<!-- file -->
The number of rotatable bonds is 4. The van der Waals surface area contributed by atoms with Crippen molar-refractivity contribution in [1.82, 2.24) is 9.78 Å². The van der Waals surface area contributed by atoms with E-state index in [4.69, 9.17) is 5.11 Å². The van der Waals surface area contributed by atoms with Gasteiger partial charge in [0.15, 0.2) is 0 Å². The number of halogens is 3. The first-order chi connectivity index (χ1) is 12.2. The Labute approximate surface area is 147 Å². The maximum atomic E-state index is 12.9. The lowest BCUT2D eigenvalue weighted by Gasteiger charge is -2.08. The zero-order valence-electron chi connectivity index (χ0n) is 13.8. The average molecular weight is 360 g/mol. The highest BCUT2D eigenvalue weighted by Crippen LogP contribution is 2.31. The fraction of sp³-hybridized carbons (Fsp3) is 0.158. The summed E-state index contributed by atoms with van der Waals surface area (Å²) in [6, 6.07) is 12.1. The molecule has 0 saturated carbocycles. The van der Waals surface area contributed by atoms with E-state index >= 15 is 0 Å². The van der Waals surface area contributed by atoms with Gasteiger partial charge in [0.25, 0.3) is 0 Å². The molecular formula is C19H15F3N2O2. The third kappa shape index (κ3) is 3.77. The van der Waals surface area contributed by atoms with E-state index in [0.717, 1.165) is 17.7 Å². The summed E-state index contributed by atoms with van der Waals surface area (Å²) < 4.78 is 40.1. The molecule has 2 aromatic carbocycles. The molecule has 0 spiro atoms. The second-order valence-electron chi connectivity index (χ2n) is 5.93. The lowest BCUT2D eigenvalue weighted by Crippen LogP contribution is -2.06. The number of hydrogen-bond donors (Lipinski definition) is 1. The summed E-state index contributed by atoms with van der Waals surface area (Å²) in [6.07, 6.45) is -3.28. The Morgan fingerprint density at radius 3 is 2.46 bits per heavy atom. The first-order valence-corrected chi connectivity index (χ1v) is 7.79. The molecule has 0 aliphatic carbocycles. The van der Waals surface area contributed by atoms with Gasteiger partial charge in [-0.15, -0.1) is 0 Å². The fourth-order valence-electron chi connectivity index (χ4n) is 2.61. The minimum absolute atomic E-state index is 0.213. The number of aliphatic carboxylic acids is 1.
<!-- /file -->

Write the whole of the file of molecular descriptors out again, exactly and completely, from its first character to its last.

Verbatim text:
The number of rotatable bonds is 4. The van der Waals surface area contributed by atoms with Crippen molar-refractivity contribution in [1.82, 2.24) is 9.78 Å². The van der Waals surface area contributed by atoms with E-state index in [4.69, 9.17) is 5.11 Å². The van der Waals surface area contributed by atoms with Gasteiger partial charge in [0.15, 0.2) is 0 Å². The number of halogens is 3. The first-order chi connectivity index (χ1) is 12.2. The Labute approximate surface area is 147 Å². The maximum atomic E-state index is 12.9. The lowest BCUT2D eigenvalue weighted by Gasteiger charge is -2.08. The zero-order valence-electron chi connectivity index (χ0n) is 13.8. The average molecular weight is 360 g/mol. The highest BCUT2D eigenvalue weighted by Crippen LogP contribution is 2.31. The fraction of sp³-hybridized carbons (Fsp3) is 0.158. The summed E-state index contributed by atoms with van der Waals surface area (Å²) in [6, 6.07) is 12.1. The molecule has 0 saturated carbocycles. The van der Waals surface area contributed by atoms with E-state index >= 15 is 0 Å². The van der Waals surface area contributed by atoms with Gasteiger partial charge in [0.25, 0.3) is 0 Å². The molecular formula is C19H15F3N2O2. The third kappa shape index (κ3) is 3.77. The van der Waals surface area contributed by atoms with E-state index in [0.717, 1.165) is 17.7 Å². The summed E-state index contributed by atoms with van der Waals surface area (Å²) < 4.78 is 40.1. The molecule has 2 aromatic carbocycles. The molecule has 0 spiro atoms. The second-order valence-electron chi connectivity index (χ2n) is 5.93. The lowest BCUT2D eigenvalue weighted by Crippen LogP contribution is -2.06. The number of hydrogen-bond donors (Lipinski definition) is 1. The summed E-state index contributed by atoms with van der Waals surface area (Å²) in [6.07, 6.45) is -3.28. The Morgan fingerprint density at radius 3 is 2.46 bits per heavy atom. The first-order valence-corrected chi connectivity index (χ1v) is 7.79. The molecule has 0 aliphatic carbocycles. The van der Waals surface area contributed by atoms with Gasteiger partial charge in [-0.15, -0.1) is 0 Å². The fourth-order valence-electron chi connectivity index (χ4n) is 2.61. The minimum absolute atomic E-state index is 0.213. The number of aliphatic carboxylic acids is 1.